As you might imagine, when Universal Pictures realized that they had what was then considered the highest-grossing film of all-time on their hands, they immediately began thinking about making a sequel. Despite releasing three years after the original film, Jeannot Szwarc's Jaws 2 didn't exercise the same patience with terrifying audiences as Spielberg had done with the first film. It was an inferior sequel that didn't need to be made and was rushed to capitalize on the first movie's unprecedented success.
4 Quantum of Solace
The James Bond series is one of the longest-running film franchises in cinema history, dating all the way back to Terence Young's Dr. No in 1962. Although some of the movies have strayed far from Ian Fleming's source material, they've all been inherently Bond. After going through several different actors, longtime producers Barbara Broccoli and Michael G. Wilson decided to reboot the franchise, starting fresh with a new, younger actor: Daniel Craig.
Craig made his debut in Martin Campbell's Casino Royale, which is now considered one of the best installments in the entire series, and its success (and new direction) reinvigorated interest in the character. Shortly before Casino Royale hit theaters, Eon Productions announced that they were already working on the sequel, which would be a direct continuation. Unfortunately, Quantum of Solace's production was marred with issues, most of which were due to the 2007/2008 WGA Strike.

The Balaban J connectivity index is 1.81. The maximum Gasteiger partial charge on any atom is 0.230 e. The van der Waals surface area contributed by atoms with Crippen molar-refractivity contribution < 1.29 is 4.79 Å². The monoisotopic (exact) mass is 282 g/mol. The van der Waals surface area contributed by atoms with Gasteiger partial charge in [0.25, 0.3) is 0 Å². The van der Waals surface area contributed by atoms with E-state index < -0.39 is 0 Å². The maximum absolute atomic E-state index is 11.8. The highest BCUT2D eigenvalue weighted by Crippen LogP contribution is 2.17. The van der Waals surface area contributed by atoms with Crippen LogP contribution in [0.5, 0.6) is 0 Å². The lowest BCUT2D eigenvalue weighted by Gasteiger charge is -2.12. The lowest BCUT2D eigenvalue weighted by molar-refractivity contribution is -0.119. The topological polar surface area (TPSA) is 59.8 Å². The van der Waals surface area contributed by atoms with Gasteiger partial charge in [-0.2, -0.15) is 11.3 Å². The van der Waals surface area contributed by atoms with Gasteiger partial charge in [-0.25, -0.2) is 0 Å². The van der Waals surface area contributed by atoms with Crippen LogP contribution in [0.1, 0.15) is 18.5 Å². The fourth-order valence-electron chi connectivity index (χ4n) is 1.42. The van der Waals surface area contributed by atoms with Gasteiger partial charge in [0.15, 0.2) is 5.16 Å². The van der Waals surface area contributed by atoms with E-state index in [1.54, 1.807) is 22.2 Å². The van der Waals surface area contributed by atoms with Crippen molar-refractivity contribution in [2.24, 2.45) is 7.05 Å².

According to Craig, they only had a skeleton script when production began, and he was forced to work with director Mark Forster on the scenes despite not being a writer himself. Then, when the strike ended, Forster hired Joshua Zetumer to rewrite some parts of the story, and together they retooled dialogue for certain scenes (on the day of) throughout the rest of the production. In the end, audiences got a sequel that wasn't nearly as impressive as its predecessor, nor its less hastily-put-together successor, Skyfall.
3 The Purge Anarchy
New horror movies release all the time, but it's rare to see them take off as well as James DeMonaco's The Purge did, which is why Blumhouse Productions put a sequel in place shortly after the first movie hit theaters, with DeMonaco returning to write and direct. Since the first movie told a self-contained story about the tribulations of one family, the sequel, The Purge: Anarchy, sought to take the series in a new direction, one that dove deeper into the movie's lore. The sequel went into production mere months after the first movie released, and it released just a few months after that.